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    2. LOL! I wonder if I can find a way to take Regency England characters to Alaska for something. :)

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  7. Hey Olivia, I can feel it, your getting closer to getting a book published. Yep, once it does I'll head to B&N to get it. This time a I have a friend with me, so I can like a fool and celebrate.

    Ok, taking chances. I guess my little blog, because it's out there on the web for others to look at. At times it's a little scary. The many reason I did it was for my friend to see what I'm reading instead of emailing her a 50 page list of the books a I read with my little comments.

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    1. I love that you started your blog, Melody! I think its very bold and a fun and useful endeavor :)

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    2. I love reading your blog! It gives me a good indicator of what I should be reading...because you and I seem to have very similar taste in reading material. :)

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    3. Melody,
      That was incredibly brave, and you've done a fantastic job with your blog!

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    4. You guys are going to make me cry. You guys are so sweet. Thank you.

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    5. Melody! I think one of the best things a reader can do it show how much they love the novels they read. And you are so great about that. I hope you know how much it means to an author when someone tells her they read her work and loved it! Hugs!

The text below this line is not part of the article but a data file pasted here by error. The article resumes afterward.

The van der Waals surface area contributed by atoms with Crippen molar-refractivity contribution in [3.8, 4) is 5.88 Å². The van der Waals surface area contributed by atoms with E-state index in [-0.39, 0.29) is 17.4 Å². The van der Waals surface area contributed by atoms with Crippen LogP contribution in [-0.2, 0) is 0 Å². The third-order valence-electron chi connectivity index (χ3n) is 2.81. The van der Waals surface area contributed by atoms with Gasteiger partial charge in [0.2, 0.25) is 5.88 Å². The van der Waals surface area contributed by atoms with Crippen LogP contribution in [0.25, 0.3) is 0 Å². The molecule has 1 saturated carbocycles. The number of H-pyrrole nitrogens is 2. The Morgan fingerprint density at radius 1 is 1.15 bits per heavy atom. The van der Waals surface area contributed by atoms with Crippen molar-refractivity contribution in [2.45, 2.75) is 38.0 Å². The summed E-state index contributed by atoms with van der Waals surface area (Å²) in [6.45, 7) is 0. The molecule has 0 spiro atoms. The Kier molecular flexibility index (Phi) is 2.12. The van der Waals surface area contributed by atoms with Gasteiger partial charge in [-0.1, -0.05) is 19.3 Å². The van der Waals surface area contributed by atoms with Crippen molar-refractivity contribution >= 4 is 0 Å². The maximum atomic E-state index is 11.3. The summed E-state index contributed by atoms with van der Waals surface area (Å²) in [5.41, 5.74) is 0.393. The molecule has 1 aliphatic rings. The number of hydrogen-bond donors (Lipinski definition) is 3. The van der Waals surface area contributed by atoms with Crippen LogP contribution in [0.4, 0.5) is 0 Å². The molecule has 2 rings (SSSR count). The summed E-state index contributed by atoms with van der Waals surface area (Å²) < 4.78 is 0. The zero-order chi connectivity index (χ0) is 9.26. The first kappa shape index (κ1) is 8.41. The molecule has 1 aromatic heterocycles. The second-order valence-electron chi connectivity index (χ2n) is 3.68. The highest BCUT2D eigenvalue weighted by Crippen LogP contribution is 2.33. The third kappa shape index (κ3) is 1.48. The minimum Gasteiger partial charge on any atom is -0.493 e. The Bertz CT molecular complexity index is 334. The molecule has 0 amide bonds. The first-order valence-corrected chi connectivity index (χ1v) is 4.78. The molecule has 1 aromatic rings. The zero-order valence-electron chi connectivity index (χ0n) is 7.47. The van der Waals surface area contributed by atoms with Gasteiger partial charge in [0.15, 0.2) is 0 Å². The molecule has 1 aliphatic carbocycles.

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  8. You are a brave woman. Don't hate me, but I never had to pitch face to face--and I am so DAMNED grateful for that fact. I'm the sort to draw a blank, lose my lunch and babble like an idiot, and God forbid someone ask me why I wrote the damned book. I don't know. It was in my head and needed to be let out for my sanity's sake. OK, so the sanity part is debatable.

    I have, however, pitched--online where editors were taking pitches on blogs or websites. Easy peasy, because you need to copy and paste your pitch paragraph from your query letter. Now I've heard people say I'm brave for doing that, but to me, that is way less intimidating than having to sit down in front of a big bad editor who's heard it all (in my mind she's wearing one of those 80s power suits with the big shoulder pads and dark-framed severe glasses--and she never smiles, oh no) and tell her about your book. She's the type who interrupts you just to rattle you and ask you impossible questions like why you wrote this book. Give me the online pitch any day. Hell, I even pitched on Twitter when an agent was taking them.

    Whenever you put your work out there, it's a risk, but it's one you still have to take unless you're happy with it living on your computer for ever and ever. So my advice is to go for it anyway, even if it means facing the big, bad editor.

    In reality, she probably isn't as bad as your mind makes her.